Indra: a Wajang life

In Indra: A Wajang Life’ Lizzy van Leeuwen describes a fascinating, multi-faceted life and an underexposed part of late colonial history. Leo Broekveldt was born in the Dutch East Indies as the son of an Indian mother and a high-ranking civil servant from the Netherlands. Leetje’ moved to The Hague as an adolescent, studied law, but chose a life as a revue dancer. In the 1930s, he would become an internationally renowned stage performer. During the war, he transformed into Indra Kamadjojo. After 1945, he used his dancing skills to support the young Indonesian republic. He later became an influential figure in the new post-war world of dance, culture, radio and television. His ‘little deer Kantjil’ has stayed with an entire generation. With his art, Indra Kamadjojo softened for many the long and painful farewell to the Dutch East Indies. He lived with humour and swagger and resolutely resisted the most common question of the twentieth century: what are you and where do you belong?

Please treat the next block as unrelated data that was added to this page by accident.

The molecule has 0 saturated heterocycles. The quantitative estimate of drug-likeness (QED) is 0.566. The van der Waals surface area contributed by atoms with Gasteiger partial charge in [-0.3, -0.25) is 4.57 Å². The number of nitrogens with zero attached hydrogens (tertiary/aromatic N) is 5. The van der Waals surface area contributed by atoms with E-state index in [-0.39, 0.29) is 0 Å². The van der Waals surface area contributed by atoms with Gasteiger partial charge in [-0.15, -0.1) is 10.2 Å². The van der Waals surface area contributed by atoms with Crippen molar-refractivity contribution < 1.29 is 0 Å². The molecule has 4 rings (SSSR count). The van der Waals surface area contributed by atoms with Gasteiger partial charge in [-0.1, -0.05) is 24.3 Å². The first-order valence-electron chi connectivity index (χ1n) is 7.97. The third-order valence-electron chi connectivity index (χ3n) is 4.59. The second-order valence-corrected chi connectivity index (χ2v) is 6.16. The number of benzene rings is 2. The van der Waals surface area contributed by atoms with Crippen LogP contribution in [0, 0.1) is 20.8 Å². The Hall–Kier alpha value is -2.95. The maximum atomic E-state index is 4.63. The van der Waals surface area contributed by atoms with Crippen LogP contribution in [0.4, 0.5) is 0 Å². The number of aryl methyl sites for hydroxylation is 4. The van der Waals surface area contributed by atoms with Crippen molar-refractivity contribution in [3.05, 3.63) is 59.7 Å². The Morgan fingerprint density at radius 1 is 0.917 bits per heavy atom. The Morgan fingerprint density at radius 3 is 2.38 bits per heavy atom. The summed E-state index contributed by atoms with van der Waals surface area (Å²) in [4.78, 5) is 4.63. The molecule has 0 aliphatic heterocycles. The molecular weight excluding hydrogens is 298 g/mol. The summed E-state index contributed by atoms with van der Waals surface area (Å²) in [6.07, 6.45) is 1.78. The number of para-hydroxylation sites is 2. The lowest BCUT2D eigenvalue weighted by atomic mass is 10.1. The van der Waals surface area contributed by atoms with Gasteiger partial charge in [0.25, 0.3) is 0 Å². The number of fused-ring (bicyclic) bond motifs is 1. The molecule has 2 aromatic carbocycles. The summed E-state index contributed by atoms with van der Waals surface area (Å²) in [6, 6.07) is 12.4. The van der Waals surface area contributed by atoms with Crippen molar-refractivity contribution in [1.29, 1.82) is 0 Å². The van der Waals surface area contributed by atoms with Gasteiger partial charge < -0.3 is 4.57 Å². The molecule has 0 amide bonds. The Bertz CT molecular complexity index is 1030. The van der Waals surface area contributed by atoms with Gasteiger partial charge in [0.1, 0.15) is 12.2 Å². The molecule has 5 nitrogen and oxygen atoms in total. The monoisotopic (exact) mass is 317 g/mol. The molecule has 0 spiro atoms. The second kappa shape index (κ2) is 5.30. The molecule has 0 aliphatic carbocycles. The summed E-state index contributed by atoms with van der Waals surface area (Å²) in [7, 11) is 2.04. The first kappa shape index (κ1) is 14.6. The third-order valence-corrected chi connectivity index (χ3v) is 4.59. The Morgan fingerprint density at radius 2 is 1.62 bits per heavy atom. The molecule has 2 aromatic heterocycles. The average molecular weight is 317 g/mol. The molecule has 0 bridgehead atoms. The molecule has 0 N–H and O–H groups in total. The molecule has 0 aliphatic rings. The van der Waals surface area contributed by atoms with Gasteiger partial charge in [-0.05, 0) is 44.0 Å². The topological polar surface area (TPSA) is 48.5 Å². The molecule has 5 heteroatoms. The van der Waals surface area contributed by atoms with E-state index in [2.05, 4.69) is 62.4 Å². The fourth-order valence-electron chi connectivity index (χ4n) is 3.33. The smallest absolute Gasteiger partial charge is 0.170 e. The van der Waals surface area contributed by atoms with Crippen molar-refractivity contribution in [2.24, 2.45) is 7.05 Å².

About who Lizzy is, we might add:

Lizzy van Leeuwen is a cultural anthropologist and writer. For years, she researched the post-colonial era, and in particular the role of the Netherlands in Indonesia: Ons Indisch erfgoed (Our Indian Heritage) (2008) was the result. 

The Marinus Plantema Foundation has contributed to the realisation of “Indra: a Wajang life”.